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The ultimate guide to running safely with your dog with canicross expert Emily Thomas

Are you thinking of starting to run with your dog?

Our four legged friends make perfect personal trainers, and working out together helps you bond too.

It’s important to keep you and your dog safe while exercising.

Emily Thomas from K9Trail Time has been helping dog owners across the world enjoy canicross since 2012, providing advice, equipment and training, and even created the first qualification in the sport.

She’s showcased canicross at Crufts and dog events all over the UK, and runs her own canicross competitions.

Emily was recently invited on the Channel 5 show Dogs Behaving Badly to work with the family of Doodle Royce so they could enjoy running.

She eats, sleeps and breathes canicross, through her kit business K9Trail Time, training people to enjoy running with their dogs, and helping people who share her passion to become canicross instructors through Canicross Coach.

Emily has four dogs of her own, Donnie a Springer-Collie cross, 12, Yogi, a Husky, Greyhound, Saluki who is seven, Delta, a Collie-Spaniel cross, four, and Jareth, Greyhound, Saluki, Whippet who is two.

We chatted to her to get you the ultimate guide to running safely with your dog.

Emily Thomas, canicross instructor, demonstrating how to run with your dog
Emily out leading a run

What are the key things to consider before starting canicross?

The current health and fitness of both you and your dog is the first thing to think about.

You’ll need to start slowly as with any new training plan and so knowing your base level of fitness will help to determine your starting point.

You’ll also need the proper equipment for you and your dog so you don’t risk injury to either of you.

Think about your local trails and what’s available to you that might be suitable environment for running with your dog.

An understanding your dog’s temperament and energy level will help you to know when your dog has had enough, because canicross should always be fun and leave your dog wanting more!

Emily Thomas from K9TrailTime at an event
Emily with the K9Trail Time stand showing off all the kit you need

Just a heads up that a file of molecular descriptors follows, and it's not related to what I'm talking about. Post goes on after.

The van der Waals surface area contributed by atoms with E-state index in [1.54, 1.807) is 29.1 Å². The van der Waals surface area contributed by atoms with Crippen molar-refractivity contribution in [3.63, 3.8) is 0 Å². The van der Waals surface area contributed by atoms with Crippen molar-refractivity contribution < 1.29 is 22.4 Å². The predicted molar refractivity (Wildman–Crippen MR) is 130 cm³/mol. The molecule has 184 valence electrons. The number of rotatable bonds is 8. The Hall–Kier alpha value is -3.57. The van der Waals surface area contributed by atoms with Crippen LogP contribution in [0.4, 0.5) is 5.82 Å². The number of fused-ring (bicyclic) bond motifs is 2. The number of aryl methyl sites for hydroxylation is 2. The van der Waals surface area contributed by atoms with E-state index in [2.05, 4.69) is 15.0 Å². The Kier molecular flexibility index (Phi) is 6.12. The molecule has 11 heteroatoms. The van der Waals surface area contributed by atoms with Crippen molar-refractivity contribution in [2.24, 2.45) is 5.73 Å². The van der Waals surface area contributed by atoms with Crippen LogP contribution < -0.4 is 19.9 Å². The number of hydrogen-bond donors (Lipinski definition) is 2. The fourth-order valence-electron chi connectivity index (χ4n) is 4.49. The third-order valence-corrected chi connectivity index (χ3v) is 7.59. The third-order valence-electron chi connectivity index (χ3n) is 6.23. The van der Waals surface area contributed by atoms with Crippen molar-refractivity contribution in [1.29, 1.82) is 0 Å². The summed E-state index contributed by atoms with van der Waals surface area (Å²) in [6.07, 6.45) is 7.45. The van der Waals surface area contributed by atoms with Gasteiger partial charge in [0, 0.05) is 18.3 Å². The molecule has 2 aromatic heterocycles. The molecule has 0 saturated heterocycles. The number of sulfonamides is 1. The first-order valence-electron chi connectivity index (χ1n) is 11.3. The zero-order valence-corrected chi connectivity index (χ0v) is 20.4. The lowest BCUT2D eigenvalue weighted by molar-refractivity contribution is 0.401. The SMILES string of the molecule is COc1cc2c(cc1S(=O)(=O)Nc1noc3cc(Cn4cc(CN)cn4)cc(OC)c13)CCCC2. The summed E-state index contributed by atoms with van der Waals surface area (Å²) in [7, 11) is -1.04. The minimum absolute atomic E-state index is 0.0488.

How can I check my dog’s fitness level to see if they’re suitable for canicross?

Make sure you have a clean bill of health from your vet before you start. 

You’ll need to gradually increase your dog’s exercise over time, so following a Couch to 5K programme can be really useful.

Keep an eye on your dogs’ behaviour following canicross sessions to make sure they’re recovering quickly will ensure you’re not doing too much too soon.

Always monitor your dog during exercise for the signs of fatigue, discomfort, or breathing difficulties and if there is any sign of discomfort stop immediately.

Proud dog mum Emily with Yogi, Jareth, Delta and Donnie

Do you find specific breeds or sizes of dogs are better suited for canicross?

If your dog has been bred with a job in mind then they usually have a focus and work ethic which can be well suited to canicross.

People believe that medium to large breeds with high energy levels and a desire to run are often well-suited but the smaller dogs are not to be discounted.

I’ve seen many of the smaller breeds excel in the sport because they are working breeds and enjoy having a job to do.

Breeds commonly associated with canicross include Siberian Huskies, German Shorthaired Pointers, Border Collies, and Spaniels, but any dog who is fit and healthy should be able to take part.

Expect to see more Pointers and Pointer crosses at the top level of the sport because they have the athleticism, work ethic and endurance to be able to race successfully.

Emily with TV trainer Graeme Hall on Dogs Behaving Very Badly

What kit do I need to canicross?

The first and most important thing you’ll need is a specific dog sport harness, fitted for your dog and taking into account your dogs’ anatomy and running style.